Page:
Although they are consistent with existing guideline approaches,41 our risk estimates could be strengthened by a number of steps. First, investigations into protocol-specific late health risks reflecting combinations of exposures (eg, ABVE-PC as a collective treatment) are needed. These data, although lacking in HL trials, have been alternatively assessed in recently treated survivors of B-cell non-Hodgkin lymphoma.67 This strategy is dependent on the availability of large datasets containing uniformly treated cohorts of patients. Second, although many late-effects studies have categorized radiation exposure by prescribed dose, it is increasingly well recognized that this is a crude indicator of organ-specific dose exposures, which are a more accurate indicator of late-toxicity risk. The Pediatric Normal Tissue Effects in the Clinic collaboration is working to create better quantitative tissue-specific dose-risk information necessary to refine guidelines for both treatment and follow-up.68 In addition, consideration of modifiable risks factors present at diagnosis could inform treatment selections. For example, hypertension has been shown to potentiate anthracycline-mediated risk for heart failure in survivors of childhood cancer.69 It is reasonable, therefore, to consider that given a choice between equally efficacious regimens, one may choose a lower anthracycline-containing regimen, or administration of a cardioprotective agent, for an obese patient with a strong family history of hypertension. It will also be critical to incorporate health status and health-related quality of life into future decision-making algorithms, including the modifying impact of interventions (eg, the impact of fertility preservation on how a patient weighs the risk of infertility). Equally important will be the consideration of not only tradeoffs between dichotomous exposures (eg, radiation vs no radiation) but also whether the addition of novel agents (eg, CD30-targeted therapy and PD-1 inhibitors), treatment reductions for patients who later experience relapse, and/or contemporary radiation modalities that mitigate exposure to healthy tissue (eg, proton therapy) will result in more acceptable collective toxicity profiles.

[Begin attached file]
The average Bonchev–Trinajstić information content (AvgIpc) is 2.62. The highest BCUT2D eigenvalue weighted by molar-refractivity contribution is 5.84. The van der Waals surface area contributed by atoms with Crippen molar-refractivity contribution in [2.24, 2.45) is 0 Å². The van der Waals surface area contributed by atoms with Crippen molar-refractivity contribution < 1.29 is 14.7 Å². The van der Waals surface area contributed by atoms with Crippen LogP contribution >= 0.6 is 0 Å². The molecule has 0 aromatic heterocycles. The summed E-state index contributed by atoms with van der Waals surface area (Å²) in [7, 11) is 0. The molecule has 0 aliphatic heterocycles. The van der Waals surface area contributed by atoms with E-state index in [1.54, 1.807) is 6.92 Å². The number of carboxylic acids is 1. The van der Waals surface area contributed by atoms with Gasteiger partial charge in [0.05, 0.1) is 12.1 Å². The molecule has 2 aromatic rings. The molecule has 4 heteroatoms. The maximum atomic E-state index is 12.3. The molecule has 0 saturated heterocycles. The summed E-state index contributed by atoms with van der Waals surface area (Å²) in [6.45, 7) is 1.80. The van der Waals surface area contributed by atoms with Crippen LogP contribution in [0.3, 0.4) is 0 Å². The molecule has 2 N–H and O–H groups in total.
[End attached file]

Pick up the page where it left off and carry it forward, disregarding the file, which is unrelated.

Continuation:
These strategies are difficult if not impossible to prospectively evaluate in randomized clinical trials given the short duration of follow-up relative to the long latency to incident late effects. Simulation models offer one avenue for estimating an individual’s risk for a given late effect and can be integrated into shared decision-making. Parsons et al70 showed the promise of simulated algorithms to determine the risks associated with combination therapy and to understand and facilitate discussion of these late health risks at diagnosis. Integrating health utilities based on risk estimates from multiple datasets, they simulated differences in late health outcomes and quality-adjusted life expectancy between chemotherapy-only and combined-modality regimens.70 Similarly, Bhakta et al71 simulated life expectancy and quality of life for patients treated using either ABVD or OEPA-COPDAC. Although the latter requires validation, both studies offer exciting potential for decision-making tools that will facilitate personalized HL treatment strategies and will benefit from large-scale collaborations and pooling of individual patient-level data, which are emerging as critical resources for HL and other diseases. For example, the Hodgkin Lymphoma International Study for Individual Care dataset compiles data from numerous large pediatric and adult treatment HL trials and international datasets.70 From this pooled dataset, authors have begun to use simulation models to estimate projected life expectancy, quality-adjusted life expectancy, and cause of death for survivors of HL treated in contemporary trials.72 The Pediatric Cancer Data Commons is another pooled dataset under development that merges individual study data limited to pediatric HL trials.57 Both show the capabilities of large collaborative efforts and highlight the potential for such datasets to inform future treatment guidelines.